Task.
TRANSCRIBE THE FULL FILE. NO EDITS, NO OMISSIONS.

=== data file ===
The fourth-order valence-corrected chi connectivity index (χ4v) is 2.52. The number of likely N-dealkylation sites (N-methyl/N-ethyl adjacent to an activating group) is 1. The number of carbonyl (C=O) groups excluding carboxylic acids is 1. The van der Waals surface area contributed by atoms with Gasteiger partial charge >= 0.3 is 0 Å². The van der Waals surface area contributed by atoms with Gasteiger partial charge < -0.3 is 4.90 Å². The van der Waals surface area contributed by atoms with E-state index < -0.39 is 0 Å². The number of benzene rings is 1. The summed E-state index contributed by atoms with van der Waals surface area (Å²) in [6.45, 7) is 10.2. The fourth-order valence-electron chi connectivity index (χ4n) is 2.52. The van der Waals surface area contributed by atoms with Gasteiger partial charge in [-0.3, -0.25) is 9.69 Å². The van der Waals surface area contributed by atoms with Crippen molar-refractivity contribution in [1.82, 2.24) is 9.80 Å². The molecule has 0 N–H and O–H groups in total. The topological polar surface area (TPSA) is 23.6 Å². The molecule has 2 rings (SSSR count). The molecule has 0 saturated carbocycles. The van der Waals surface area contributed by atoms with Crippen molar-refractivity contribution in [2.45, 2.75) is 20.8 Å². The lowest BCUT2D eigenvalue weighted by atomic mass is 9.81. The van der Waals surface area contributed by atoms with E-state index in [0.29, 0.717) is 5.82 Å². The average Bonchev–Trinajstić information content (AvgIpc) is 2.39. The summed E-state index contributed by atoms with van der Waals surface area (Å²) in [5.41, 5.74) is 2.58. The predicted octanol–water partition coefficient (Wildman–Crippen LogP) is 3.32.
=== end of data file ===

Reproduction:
The fourth-order valence-corrected chi connectivity index (χ4v) is 2.52. The number of likely N-dealkylation sites (N-methyl/N-ethyl adjacent to an activating group) is 1. The number of carbonyl (C=O) groups excluding carboxylic acids is 1. The van der Waals surface area contributed by atoms with Gasteiger partial charge >= 0.3 is 0 Å². The van der Waals surface area contributed by atoms with Gasteiger partial charge < -0.3 is 4.90 Å². The van der Waals surface area contributed by atoms with E-state index < -0.39 is 0 Å². The number of benzene rings is 1. The summed E-state index contributed by atoms with van der Waals surface area (Å²) in [6.45, 7) is 10.2. The fourth-order valence-electron chi connectivity index (χ4n) is 2.52. The van der Waals surface area contributed by atoms with Gasteiger partial charge in [-0.3, -0.25) is 9.69 Å². The van der Waals surface area contributed by atoms with Crippen molar-refractivity contribution in [1.82, 2.24) is 9.80 Å². The molecule has 0 N–H and O–H groups in total. The topological polar surface area (TPSA) is 23.6 Å². The molecule has 2 rings (SSSR count). The molecule has 0 saturated carbocycles. The van der Waals surface area contributed by atoms with Crippen molar-refractivity contribution in [2.45, 2.75) is 20.8 Å². The lowest BCUT2D eigenvalue weighted by atomic mass is 9.81. The van der Waals surface area contributed by atoms with E-state index in [0.29, 0.717) is 5.82 Å². The average Bonchev–Trinajstić information content (AvgIpc) is 2.39. The summed E-state index contributed by atoms with van der Waals surface area (Å²) in [5.41, 5.74) is 2.58. The predicted octanol–water partition coefficient (Wildman–Crippen LogP) is 3.32.